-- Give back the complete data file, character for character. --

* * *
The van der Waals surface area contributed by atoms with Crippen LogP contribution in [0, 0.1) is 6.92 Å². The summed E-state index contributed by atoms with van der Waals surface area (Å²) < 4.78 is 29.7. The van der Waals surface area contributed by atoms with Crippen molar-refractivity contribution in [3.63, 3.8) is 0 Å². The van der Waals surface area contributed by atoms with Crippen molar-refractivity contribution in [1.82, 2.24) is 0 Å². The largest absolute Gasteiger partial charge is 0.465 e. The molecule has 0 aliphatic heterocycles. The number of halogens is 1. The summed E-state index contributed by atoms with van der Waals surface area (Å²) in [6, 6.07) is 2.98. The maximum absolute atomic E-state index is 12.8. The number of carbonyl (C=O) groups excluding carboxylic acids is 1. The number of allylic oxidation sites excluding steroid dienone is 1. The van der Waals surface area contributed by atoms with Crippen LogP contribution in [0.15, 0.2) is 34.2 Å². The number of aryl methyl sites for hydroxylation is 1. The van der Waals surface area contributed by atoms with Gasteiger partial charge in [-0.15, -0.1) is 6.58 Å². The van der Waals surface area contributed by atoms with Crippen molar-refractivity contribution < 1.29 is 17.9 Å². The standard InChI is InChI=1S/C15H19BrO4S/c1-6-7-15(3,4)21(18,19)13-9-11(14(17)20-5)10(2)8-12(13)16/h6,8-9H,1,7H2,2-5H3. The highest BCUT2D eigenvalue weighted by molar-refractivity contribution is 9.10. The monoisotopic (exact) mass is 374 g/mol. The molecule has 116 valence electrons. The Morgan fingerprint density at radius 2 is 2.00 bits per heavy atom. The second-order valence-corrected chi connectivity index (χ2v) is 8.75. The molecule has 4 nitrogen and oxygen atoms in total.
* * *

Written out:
The van der Waals surface area contributed by atoms with Crippen LogP contribution in [0, 0.1) is 6.92 Å². The summed E-state index contributed by atoms with van der Waals surface area (Å²) < 4.78 is 29.7. The van der Waals surface area contributed by atoms with Crippen molar-refractivity contribution in [3.63, 3.8) is 0 Å². The van der Waals surface area contributed by atoms with Crippen molar-refractivity contribution in [1.82, 2.24) is 0 Å². The largest absolute Gasteiger partial charge is 0.465 e. The molecule has 0 aliphatic heterocycles. The number of halogens is 1. The summed E-state index contributed by atoms with van der Waals surface area (Å²) in [6, 6.07) is 2.98. The maximum absolute atomic E-state index is 12.8. The number of carbonyl (C=O) groups excluding carboxylic acids is 1. The number of allylic oxidation sites excluding steroid dienone is 1. The van der Waals surface area contributed by atoms with Crippen LogP contribution in [0.15, 0.2) is 34.2 Å². The number of aryl methyl sites for hydroxylation is 1. The van der Waals surface area contributed by atoms with Gasteiger partial charge in [-0.15, -0.1) is 6.58 Å². The van der Waals surface area contributed by atoms with Crippen molar-refractivity contribution < 1.29 is 17.9 Å². The standard InChI is InChI=1S/C15H19BrO4S/c1-6-7-15(3,4)21(18,19)13-9-11(14(17)20-5)10(2)8-12(13)16/h6,8-9H,1,7H2,2-5H3. The highest BCUT2D eigenvalue weighted by molar-refractivity contribution is 9.10. The monoisotopic (exact) mass is 374 g/mol. The molecule has 116 valence electrons. The Morgan fingerprint density at radius 2 is 2.00 bits per heavy atom. The second-order valence-corrected chi connectivity index (χ2v) is 8.75. The molecule has 4 nitrogen and oxygen atoms in total.